There were a lot more that I despised: Tara being continually made into a victim, Franklin, turning Sam into a bad guy (the whole storyline with his family, actually), Hot Shot and its denizens, the fairies; or that I was on the fence about: I started off liking Lafayette and his love interest, but really didn't care for that whole drug dream thing and the subsequent story lines.

My friend Brittany is a real fan of the show; she thinks I'm nuts for not enjoying this season. She records it on her dvr and fast-forwards through the parts she's not interested in. I watch it online and do the same thing but when I find myself watching a 45 minute show in 10 to 15 minutes because I've fast-forwarded through the parts I don't care about, isn't that a bad sign?

I may wind up watching season 4 if I'm unable to resist the temptation of all that eye candy but it won't be appointment t.v. for me any longer.

Tuesday, September 14, 2010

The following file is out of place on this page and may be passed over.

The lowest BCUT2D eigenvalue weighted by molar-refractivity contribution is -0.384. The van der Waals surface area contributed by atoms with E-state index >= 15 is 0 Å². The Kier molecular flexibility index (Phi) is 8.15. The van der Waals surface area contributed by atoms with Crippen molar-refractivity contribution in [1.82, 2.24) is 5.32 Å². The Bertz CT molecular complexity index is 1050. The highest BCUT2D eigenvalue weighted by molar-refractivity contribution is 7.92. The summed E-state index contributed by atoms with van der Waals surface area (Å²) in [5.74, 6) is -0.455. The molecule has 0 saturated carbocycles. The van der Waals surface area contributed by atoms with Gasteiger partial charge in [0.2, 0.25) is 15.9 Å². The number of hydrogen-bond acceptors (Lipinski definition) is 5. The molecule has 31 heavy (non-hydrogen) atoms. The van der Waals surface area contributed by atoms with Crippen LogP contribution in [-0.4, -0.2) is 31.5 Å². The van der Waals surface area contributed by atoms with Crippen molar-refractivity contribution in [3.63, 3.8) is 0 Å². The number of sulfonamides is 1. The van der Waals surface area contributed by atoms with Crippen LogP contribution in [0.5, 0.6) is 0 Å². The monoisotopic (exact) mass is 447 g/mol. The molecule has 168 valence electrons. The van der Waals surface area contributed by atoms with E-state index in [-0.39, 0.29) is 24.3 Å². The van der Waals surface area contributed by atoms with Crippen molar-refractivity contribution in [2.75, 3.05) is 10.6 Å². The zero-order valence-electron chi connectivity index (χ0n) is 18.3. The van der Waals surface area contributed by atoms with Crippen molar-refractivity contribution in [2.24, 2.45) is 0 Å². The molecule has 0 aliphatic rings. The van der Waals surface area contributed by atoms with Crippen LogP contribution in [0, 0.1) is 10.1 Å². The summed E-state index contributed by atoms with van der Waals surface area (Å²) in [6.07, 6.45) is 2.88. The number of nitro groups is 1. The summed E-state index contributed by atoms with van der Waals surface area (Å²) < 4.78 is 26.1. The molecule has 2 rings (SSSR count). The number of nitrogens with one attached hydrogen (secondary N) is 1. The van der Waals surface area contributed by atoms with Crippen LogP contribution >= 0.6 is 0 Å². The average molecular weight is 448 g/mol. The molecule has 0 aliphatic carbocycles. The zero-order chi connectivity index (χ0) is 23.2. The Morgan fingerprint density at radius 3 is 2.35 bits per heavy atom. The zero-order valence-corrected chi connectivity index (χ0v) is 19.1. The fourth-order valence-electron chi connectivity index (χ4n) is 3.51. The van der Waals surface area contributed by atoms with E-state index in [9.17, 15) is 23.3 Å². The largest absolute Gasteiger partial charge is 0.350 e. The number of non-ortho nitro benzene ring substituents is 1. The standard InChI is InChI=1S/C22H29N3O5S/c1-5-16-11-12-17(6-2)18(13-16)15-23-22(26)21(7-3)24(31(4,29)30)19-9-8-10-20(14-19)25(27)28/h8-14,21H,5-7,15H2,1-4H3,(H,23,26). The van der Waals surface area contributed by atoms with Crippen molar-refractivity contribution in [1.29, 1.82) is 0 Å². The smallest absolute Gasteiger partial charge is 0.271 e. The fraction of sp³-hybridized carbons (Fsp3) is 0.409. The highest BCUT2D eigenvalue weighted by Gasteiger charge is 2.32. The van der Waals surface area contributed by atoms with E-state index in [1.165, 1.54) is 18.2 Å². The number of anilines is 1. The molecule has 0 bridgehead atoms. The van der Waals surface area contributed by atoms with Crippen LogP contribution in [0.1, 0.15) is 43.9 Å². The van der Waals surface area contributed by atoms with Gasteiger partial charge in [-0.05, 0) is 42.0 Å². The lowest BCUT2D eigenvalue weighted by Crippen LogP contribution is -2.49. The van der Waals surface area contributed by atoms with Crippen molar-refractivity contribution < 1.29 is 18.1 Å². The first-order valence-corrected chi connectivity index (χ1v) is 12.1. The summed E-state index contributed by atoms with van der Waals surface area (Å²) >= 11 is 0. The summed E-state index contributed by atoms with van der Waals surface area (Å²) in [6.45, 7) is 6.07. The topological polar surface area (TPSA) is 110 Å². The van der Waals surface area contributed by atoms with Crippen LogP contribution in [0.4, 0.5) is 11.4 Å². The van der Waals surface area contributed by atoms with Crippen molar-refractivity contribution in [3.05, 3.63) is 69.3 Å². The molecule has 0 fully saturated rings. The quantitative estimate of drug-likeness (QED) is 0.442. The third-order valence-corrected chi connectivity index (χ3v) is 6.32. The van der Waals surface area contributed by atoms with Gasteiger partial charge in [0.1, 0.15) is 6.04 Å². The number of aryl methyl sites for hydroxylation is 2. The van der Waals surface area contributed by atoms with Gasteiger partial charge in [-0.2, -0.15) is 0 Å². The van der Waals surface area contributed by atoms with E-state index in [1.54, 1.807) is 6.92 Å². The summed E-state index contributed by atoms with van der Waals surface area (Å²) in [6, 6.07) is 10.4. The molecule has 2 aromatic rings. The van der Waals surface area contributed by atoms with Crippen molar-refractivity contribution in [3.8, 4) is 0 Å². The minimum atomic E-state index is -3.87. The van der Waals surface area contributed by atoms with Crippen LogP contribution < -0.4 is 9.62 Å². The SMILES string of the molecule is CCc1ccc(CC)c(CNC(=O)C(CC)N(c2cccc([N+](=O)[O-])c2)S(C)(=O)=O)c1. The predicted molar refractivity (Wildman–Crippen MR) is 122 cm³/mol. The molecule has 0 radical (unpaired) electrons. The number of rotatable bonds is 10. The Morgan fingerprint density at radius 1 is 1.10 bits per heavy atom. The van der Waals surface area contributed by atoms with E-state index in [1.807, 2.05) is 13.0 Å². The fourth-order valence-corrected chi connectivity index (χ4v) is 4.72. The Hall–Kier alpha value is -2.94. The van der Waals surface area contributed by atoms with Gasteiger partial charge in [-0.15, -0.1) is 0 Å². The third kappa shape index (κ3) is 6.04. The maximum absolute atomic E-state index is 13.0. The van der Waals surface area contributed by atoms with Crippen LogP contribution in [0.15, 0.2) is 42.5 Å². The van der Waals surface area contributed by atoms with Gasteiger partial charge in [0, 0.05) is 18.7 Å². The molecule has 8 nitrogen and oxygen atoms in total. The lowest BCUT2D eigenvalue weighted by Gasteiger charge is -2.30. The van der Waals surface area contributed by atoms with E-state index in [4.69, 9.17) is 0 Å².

To 3-D or not to 3-D

Hollywood's latest fad is to make everything into a 3-D movie. I think part of the reason this appeals to them is the exponentially bigger ticket price. They've gone way overboard with the 3-D. Step Up 3D? Really?

Hopefully this is going to backfire on them. I hate the 3-D movies. It actually makes my head hurt to watch them.

Roger Ebert give 3D a D-. Here are his nine reasons.

James Cameron, the creator of Avatar, has been quoted as saying that he thinks the overabundance of 3D is bad for the medium, that not every movie needs to be 3D.

Slate.com has an interesting article about 3D ticket sales and profitability complete with graphs and charts. Click here to read it.

Are you a fan of the 3D craze? Would you rather Hollywood stuck with 2D and just used 3D for special cases like Avatar?

I keep hoping we're better than this